It's so easy (for me anyway) to get lost in the mechanics of an exercise that I practice regularly. The habit of "doing" is so powerful that if I'm not careful I go into autopilot and forget to simply "be". My experience this weekend was so freeing that I have promised myself that I will approach each exercise like it is the very first time, every time. Like a virgin in fact. (no blog post is complete without a pop-culture reference)
Sure, mindfulness takes longer and I'm going to have to let go of the urge to "know" and "get it right" but you know what? It is so worth it and I am excited about my practice again in a way I haven't been in ages! What in your life do you love that you could approach again like it was the very first time? What will you rediscover?
"Winter is coming" as they say. Are you prepared?
If you're like me and you walk down the street singing a lot you'll have noticed the change in the weather in Vancouver, BC. My throat does not like these temperatures (OK I know they're not that low yet, I'm a ninny, I admit it) and it closes up in terror when I breathe in that icy ether.
So it's just going to get even colder, what can we do about it?
1. Wear a scarf outside. A warm neck is a relaxed neck. Shoulders too. The last thing you want is residual tension from the weather!
2. Warm ups are always important, but even more so in winter. Your warm up is there to WARM up your throat. If you don't usually warm up (wrist slap for you) or you usually only do a quick one, take a bit more time and be a bit more gentle with yourself at the outset.
3. Let that air in. I know, it's cold, your body doesn't want to, but breath is still of the utmost importance and skimping on an inhalation is not the answer. You might unconsciously breathe more shallowly in winter. Make it conscious and allow the breath to travel at least all the way into your belly (Or deeper! If you haven't read the Go Deeper Tip Of the Week, make that your next stop). Remember that breath is the fuel for the sound: less breath, less sound and less vocal range.
Haha! No innuendo in this week's tip! I did it! *dance around the computer maniacally*
You're right. Who cares? Get on with the tip already!
If you're anything like me you struggle to find time for everything that needs to get done in your day. And I'm guessing that even if you ARE like me, voice practice might not be at the very tip top of your to-do list. So how can you keep caring for your voice without booking off an hour a day to do warmups and relaxation exercises? Well, how much time every day do you spend waiting? For the bus, for your partner to get ready, for school to be over? Use that time!
Maybe you won't be able to get on the floor and start stretching while you wait for the bus (Especially in Vancouver, it's wet! Ick!) but you can absolutely check in with your posture. In fact, that's my favourite way to wait for the bus. I do it every morning and every night. I check the weight distribution on my feet, are my knees locked or soft? Where is my sacrum at? And are my shoulders tensed or hunched? Is my sternum collapsed? Can I lift and open it? I mindfully adjust my posture and then challenge myself to stay aligned until the bus comes.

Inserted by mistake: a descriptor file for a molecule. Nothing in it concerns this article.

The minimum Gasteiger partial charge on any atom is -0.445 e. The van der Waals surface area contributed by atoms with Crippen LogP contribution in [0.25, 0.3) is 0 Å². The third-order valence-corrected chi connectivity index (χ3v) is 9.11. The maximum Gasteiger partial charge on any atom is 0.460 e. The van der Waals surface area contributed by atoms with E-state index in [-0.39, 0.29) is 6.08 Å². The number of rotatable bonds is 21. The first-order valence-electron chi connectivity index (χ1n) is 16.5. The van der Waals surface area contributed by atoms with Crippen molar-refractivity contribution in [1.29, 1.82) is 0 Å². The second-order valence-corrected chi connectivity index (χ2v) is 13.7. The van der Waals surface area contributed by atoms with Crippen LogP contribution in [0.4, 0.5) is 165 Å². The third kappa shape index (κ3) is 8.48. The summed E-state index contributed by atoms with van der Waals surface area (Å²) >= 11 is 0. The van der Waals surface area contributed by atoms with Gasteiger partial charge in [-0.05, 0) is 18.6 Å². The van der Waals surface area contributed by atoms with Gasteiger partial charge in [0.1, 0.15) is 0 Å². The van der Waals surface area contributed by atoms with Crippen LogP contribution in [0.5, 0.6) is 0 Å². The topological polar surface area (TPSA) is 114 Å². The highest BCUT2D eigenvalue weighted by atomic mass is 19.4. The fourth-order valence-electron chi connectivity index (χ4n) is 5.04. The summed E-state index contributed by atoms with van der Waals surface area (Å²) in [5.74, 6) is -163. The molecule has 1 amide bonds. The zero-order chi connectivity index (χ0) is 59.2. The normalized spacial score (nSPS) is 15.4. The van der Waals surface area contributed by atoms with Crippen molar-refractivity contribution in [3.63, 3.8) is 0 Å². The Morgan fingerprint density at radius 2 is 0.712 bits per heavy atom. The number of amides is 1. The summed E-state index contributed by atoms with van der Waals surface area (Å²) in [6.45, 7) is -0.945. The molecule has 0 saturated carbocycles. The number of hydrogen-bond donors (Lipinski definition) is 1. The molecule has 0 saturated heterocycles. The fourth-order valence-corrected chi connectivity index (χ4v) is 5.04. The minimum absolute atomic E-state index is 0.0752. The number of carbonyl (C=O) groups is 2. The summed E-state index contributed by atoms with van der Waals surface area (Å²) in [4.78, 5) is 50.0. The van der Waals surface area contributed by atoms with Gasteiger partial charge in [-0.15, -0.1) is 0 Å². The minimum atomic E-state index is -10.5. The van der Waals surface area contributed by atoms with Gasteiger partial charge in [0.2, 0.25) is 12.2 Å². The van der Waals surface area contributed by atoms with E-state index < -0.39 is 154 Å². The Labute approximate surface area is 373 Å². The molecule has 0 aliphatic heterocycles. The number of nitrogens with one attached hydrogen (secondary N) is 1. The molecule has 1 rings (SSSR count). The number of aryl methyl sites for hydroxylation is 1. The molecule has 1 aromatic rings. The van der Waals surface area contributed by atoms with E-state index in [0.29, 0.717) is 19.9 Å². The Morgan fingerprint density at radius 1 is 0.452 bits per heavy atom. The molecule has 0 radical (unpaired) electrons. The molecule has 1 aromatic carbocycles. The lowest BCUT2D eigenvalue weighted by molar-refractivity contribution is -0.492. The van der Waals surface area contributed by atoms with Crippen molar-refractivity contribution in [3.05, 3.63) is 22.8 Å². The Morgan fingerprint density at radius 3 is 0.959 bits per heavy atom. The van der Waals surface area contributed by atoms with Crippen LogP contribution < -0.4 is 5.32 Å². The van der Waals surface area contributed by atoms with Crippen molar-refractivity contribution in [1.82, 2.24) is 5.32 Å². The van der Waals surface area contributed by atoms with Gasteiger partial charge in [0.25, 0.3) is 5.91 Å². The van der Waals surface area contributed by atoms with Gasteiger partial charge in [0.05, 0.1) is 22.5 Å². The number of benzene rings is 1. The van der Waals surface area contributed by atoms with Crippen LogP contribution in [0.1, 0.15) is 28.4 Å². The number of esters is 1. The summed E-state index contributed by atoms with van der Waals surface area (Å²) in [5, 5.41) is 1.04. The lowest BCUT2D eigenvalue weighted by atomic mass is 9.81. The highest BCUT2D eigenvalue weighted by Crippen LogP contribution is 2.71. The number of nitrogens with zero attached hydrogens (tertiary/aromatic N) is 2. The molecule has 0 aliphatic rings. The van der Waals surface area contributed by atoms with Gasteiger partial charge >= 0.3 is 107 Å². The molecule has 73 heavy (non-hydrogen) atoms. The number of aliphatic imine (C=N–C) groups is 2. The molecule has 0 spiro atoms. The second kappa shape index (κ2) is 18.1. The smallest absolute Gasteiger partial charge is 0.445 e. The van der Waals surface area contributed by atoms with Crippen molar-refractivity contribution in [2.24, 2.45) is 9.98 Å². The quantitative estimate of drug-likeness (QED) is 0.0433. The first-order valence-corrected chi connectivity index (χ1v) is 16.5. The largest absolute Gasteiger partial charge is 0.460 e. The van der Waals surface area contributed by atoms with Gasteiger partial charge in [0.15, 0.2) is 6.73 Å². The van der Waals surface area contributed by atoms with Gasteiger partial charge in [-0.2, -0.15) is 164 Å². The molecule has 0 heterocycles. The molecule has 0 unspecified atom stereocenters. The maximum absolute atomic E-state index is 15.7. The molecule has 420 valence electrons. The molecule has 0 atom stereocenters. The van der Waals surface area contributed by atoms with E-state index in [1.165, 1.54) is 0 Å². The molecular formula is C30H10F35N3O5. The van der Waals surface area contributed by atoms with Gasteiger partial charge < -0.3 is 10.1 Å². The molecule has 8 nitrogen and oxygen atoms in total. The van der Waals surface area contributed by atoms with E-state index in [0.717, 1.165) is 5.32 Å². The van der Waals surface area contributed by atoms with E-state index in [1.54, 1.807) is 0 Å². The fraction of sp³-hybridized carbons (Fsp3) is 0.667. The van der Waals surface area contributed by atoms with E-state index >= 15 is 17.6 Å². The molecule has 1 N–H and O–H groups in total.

Or on the bus I practice my breath support exercises: breathing to capacity into my belly and side ribs and out to a very quiet "fff" while I count in my head. Or I just practice breathing deeper. (See how I'm referencing previous tips? They're all relevant people!)
At the office in front of that computer check in with your head/neck relationship. Is your head off your spine, conked off forward or are you balancing your skull lightly on that atlas vertebra? Is your back hunched or straight? Is your jaw clenched? Can you relax it while you work? Working at the office could become relax your jaw time!
These seem like tiny things, but they add up. If you check in with your body regularly, in the little breaks while you're waiting for that page to load, that bus to come or that clock to strike leaving time, you'll be amazed at the cumulative difference in your life. Give it a try! And please, if you have positive results (or negative results, I don't want to discriminate here) please post your findings below. :)
In an attempt to regulate my sporadic blogging habit I have decided to start a Tip Of The Week initiative. I'm going to aim to post one every Thursday.
4 October's tip is: Go Deeper!
Now get your mind out of the gutter for a second and think about everything you've ever been told about breath.
Perhaps you know you don't want to breathe into your shoulders (I hope!), perhaps you even breathe into your side ribs, belly or back ribs. That's great! Now I challenge you to go deeper. See if you can breathe into your pelvis, your bum, hey see if you can breathe into your thighs! Try it this week and see what happens.
Of course, there's a catch: I want to hear from you! Who tried it? How did it feel? What did you realize? How did it change your life? All observations are welcome from the revolutionary to the mundane. (But nothing offensive please, this is a family friendly website.) Post your comments below and every week you'll get to see what other people thought and experienced in this little experiment.
So go now. Live life. Breathe deep. And tell me all about it! ;)
Danielle Benzon coaches entrepreneurs and performing artists in voice, acting and audition technique. She is also certified to teach the Meisner Approach through the True Acting Institute. Danielle is based in Vancouver, Canada.